Care & prevention

Living long, healthy and thriving!

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...despite the immense political and human rights gains, our health outcomes, the health outcomes of all queer people, continue to be some of the worst in the country.

Jody Jollimore, Executive Director, Community-based Research Centre, Vancouver

To end the epidemic, we need to make sure that we don’t let people fall through  the cracks - we need to bring the test to the people. Make sure everyone who tests positive has access to the right care and treatment. When they do, they’re on their way to living long and healthy lives!

Take time to feel prepared – find out more about HIV treatment here

To find the nearest HIV clinic, contact the Sexual Health Infoline

What I try to tell people is that an HIV diagnosis is significant—it’s not something to trivialize—but if you get on effective antiretroviral therapy and we work on this together, you’ll be around well into old age.

Dr. Lisa Barrett,
Professor Microbiology, Division of Infectious
Diseases, Dalhousie University

Feelings, sharing and trust

A positive diagnosis may trigger difficult feelings, which you don’t have to manage entirely on your own. Having someone to talk to about your feelings can help. In addition to healthcare staff, there are a lot of HIV organisations, peer support groups and online forums that might provide you with support.

HIV doesn’t define you. You define you. You can have HIV and still have an amazing life…

HIV positive mother of three, LGBTQ ally & human rights activist

Disclosing can be complicated….

While it’s comforting to share your feelings with someone close and understanding, you may not always be sure who you can trust and how they might react. It’s your choice alone whether or not to disclose your status to others, such as your employer, co-worker, even your dentist, or other healthcare workers. To help you decide who to tell … here are some resources to help (CATIE)

For the most up-to-date information and advice on when people living with HIV have a legal duty to disclose their HIV status, visit the Canadian HIV/AIDS Legal Network or CATIE to more information on how to make your decision.

We can actually officially recommend that you have sex without a condom to get pregnant, just like every other couple who wants to get pregnant….

Mark Yudin, University of Toronto Professor; Obstetrics, Gynecology & Reproductive Infectious Diseases, St. Michael’s Hospital

Living with HIV doesn’t mean putting the breaks on living!

By linking to the right care and staying on treatment, anyone with HIV can expect to live just as long as someone who doesn’t have HIV. HIV shouldn’t stop you from doing the things you want to do in your life, whether starting a family, a relationship or dynamic career.

Trust science not stigma!

People living with HIV on effective treatment that have an undetectable viral load can’t pass it on to a partner.

Believe it: Undetectable = Unstransmittable!

Listen to more about U=U on the Pozcast with Laurie Edmuston from the Canadian AIDS Treatment Information Exchange

Also check out CATIE’S comprehensive guide, It’s All Still Possible––from diagnosis, care and treatment to emotional health, healthy living and alternative therapies, even legal considerations

You can have sex without worrying about transmitting to someone. You can do that freely, without shame and enjoying your sex.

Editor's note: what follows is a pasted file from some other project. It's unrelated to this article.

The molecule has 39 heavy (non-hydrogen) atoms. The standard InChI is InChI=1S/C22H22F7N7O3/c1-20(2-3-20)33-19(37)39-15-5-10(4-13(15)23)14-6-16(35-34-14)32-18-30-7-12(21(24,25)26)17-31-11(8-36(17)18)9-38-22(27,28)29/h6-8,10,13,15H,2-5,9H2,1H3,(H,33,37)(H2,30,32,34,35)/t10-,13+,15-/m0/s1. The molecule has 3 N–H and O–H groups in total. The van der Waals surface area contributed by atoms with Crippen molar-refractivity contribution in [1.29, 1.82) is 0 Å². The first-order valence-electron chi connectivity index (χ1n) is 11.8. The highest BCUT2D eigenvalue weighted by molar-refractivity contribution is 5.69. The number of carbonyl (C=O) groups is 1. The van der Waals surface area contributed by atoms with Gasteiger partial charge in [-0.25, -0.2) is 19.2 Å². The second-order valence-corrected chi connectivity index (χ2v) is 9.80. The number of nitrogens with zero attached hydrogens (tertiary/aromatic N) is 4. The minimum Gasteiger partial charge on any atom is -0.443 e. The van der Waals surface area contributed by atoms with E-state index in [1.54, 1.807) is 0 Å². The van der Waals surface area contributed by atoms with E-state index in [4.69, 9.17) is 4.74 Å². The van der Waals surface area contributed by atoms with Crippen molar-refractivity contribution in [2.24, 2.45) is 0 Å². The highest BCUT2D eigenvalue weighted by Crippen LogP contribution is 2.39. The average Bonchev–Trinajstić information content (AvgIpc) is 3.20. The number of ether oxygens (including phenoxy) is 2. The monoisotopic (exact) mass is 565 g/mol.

Check out Marvelous' HIV story

The scientific discoveries of the benefits of antiretroviral treatment are incredible. They can support people who are living with HIV to live normal lifespans, but can also prevent the transmission of HIV to sexual partners. By ensuring universal and low barrier access to those who both need them, we can end the HIV epidemic in Canada.

Over the past several years the HIV prevention toolbox has significantly expanded. Get familiar with the 3 core ways to help prevent HIV…

Use of PrEP & PEP pills

If you test HIV negative but feel you’re potentially still at high risk for HIV infection, PrEP is a highly effective HIV prevention tool available in Canada. As long as you take it as prescribed by your doctor, PrEP can effectively prevent HIV.

Learn more about using PrEP

Concerned about exposure to the virus?

Maybe your condom broke, or something else unexpected happened while playing with someone. Taking PEP within 72 hours can dramatically reduce your risk of acquiring HIV. Head to your nearest emergency room as soon as possible to get on treatment.

Get all the facts about PEP, how it works and more

The tried and true condom

As Toronto's Gay Men’s Sexual Alliance puts it, using condoms are a, “... quick, simple, and cheap ticket to hot and playful sex while lowering the chances of passing on HIV or STIs”. And especially when used in sync with PrEP or maintaining an undetectable viral load.

Find out everything from getting the perfect fit to the best lube and more

Having an undetectable viral load doesn’t mean you are cured of HIV, but it helps prevent the spread of HIV!

‘Viral load’ refers to the amount of HIV in a person’s blood. For people living with HIV, taking their HIV medication daily can reduce the amount of HIV in their blood to a level too low to be measured by a diagnostic test. At that point, a person’s viral load is said to be undetectable.

Read more about treatment to reach an undetectable viral load

I’m a trans woman of colour, and I’m positive, that’s a heavy weight on my back. I’m ready to show my face to see other people say, "if she can, she’s happy, she’s there, then why not me?

trans woman, HIV positive & Master Motivator

Watch, read and listen to other people’s stories of resiliency and courage, living full and happy lives with HIV